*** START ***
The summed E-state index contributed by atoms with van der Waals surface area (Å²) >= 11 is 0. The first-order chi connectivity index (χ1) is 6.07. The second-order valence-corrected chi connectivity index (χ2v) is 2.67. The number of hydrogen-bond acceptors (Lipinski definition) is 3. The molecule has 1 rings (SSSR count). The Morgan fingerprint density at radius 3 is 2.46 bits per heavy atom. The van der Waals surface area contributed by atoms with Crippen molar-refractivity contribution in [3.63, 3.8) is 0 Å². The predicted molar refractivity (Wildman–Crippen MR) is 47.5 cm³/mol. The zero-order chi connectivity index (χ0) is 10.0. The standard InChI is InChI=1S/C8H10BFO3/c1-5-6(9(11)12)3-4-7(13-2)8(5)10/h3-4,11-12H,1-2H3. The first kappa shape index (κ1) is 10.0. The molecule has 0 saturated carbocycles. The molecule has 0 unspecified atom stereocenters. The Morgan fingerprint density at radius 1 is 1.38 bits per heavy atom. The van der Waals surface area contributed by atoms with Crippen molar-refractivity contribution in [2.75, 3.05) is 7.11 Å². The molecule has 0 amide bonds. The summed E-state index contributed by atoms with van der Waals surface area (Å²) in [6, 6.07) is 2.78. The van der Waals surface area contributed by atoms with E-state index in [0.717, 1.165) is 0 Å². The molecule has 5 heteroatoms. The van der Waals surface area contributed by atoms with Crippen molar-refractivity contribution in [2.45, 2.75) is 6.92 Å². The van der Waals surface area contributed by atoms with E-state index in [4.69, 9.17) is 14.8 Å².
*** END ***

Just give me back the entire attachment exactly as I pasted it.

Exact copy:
The summed E-state index contributed by atoms with van der Waals surface area (Å²) >= 11 is 0. The first-order chi connectivity index (χ1) is 6.07. The second-order valence-corrected chi connectivity index (χ2v) is 2.67. The number of hydrogen-bond acceptors (Lipinski definition) is 3. The molecule has 1 rings (SSSR count). The Morgan fingerprint density at radius 3 is 2.46 bits per heavy atom. The van der Waals surface area contributed by atoms with Crippen molar-refractivity contribution in [3.63, 3.8) is 0 Å². The predicted molar refractivity (Wildman–Crippen MR) is 47.5 cm³/mol. The zero-order chi connectivity index (χ0) is 10.0. The standard InChI is InChI=1S/C8H10BFO3/c1-5-6(9(11)12)3-4-7(13-2)8(5)10/h3-4,11-12H,1-2H3. The first kappa shape index (κ1) is 10.0. The molecule has 0 saturated carbocycles. The molecule has 0 unspecified atom stereocenters. The Morgan fingerprint density at radius 1 is 1.38 bits per heavy atom. The van der Waals surface area contributed by atoms with Crippen molar-refractivity contribution in [2.75, 3.05) is 7.11 Å². The molecule has 0 amide bonds. The summed E-state index contributed by atoms with van der Waals surface area (Å²) in [6, 6.07) is 2.78. The van der Waals surface area contributed by atoms with E-state index in [0.717, 1.165) is 0 Å². The molecule has 5 heteroatoms. The van der Waals surface area contributed by atoms with Crippen molar-refractivity contribution in [2.45, 2.75) is 6.92 Å². The van der Waals surface area contributed by atoms with E-state index in [4.69, 9.17) is 14.8 Å².